Reader Response to “The Downside of End-of-Quarter Discounts”


Problems created by end-of-quarter discounts are typical examples of the downside of focusing on local goals (in this case, sales targets). Although such actions can undermine the whole system, they take place in companies again and again.

Discounting Discounts

Discounting Discounts

When reading the loops, note that R2 includes the variables in B1, and B3 includes the variables in R2.

In this case, as revenue drops, the salesforce is pressured to make its quarterly numbers (B1 in “Discounting Discounts”). To do so, the reps offer customers discounts and other incentives. These actions lead to higher sales and revenue. But over the long run, customers come to expect these last-minute discounts, and the average return on sales declines (R2). With lower profit margins, the company’s revenue falls even further.
Salespeople typically have a strong “win” mentality; it does not matter whether they are the sales chief, an area manager, or a sales rep. With little exaggeration, we can say that if they do not win, they do not exist. This “I need to win; I want to be the best” mindset is often valuable for initiating progress, new ideas, growth, and creativity. Therefore, management’s task is to understand and intentionally leverage this mentality for the benefit of the whole system, and not just that of the individual or the sales department. I frequently observe situations in which people behave competitively, although they do not want to and are sure they do not do so. Two things can help for using this natural human tendency: First, I must clearly define with what and whom I can compete without undermining the company’s viability, and second, I must determine who my teammates and colleagues really are. To that end, sales people need more information about the consequences of their actions on other departments—and on the entire organization.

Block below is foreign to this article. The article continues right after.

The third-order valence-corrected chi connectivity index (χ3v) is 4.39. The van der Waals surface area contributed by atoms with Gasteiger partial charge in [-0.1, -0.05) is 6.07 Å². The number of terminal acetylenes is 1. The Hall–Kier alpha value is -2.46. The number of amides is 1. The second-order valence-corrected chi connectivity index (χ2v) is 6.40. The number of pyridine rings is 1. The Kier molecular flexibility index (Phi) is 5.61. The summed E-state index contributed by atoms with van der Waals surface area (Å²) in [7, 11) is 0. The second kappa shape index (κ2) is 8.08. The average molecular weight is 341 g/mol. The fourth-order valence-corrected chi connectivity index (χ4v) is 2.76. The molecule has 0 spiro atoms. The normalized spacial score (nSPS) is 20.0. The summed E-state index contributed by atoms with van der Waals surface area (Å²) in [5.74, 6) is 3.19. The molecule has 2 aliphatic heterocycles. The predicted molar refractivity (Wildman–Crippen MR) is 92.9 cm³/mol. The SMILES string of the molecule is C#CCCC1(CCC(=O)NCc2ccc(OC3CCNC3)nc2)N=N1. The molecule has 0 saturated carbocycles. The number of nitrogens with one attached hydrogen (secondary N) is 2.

Company vision and values are not enough to support cross-functional teamwork. Managers should work on establishing systems and procedures for initiating collaboration and information exchange between sales and other departments. But merely holding formal meetings is not enough; when people truly collaborate, they have common goals and tasks. What these common tasks could be depends on the company’s products and services, its market and its position in this market, and other features.

As a company’s revenue falls, its need for cross-functional cooperation rises (B3). The better the cross-functional cooperation, the lower the risk that any one department will focus on local goals at the expense of the larger system. In the case of salespeople, they must become aware of the impact that sales discounts have on company profit. Having a better understanding of how the whole company functions and how it generates profit leads to a more judicious use of discounts and less undermining of the company’s revenue.

This change in behavior needs to be supported by incentive systems. Simply establishing stretch sales goals initiates the B1/R2 loops all over again. And with whom do the sales people compete in a system in which they are engaged at increasing the company profit and not just achieving their sales targets? The feeling that “I am a member of the whole company, not only of one department” can lead salespeople to compete to eliminate conflicts between departments, unnecessary costs, and customers’ complaints.

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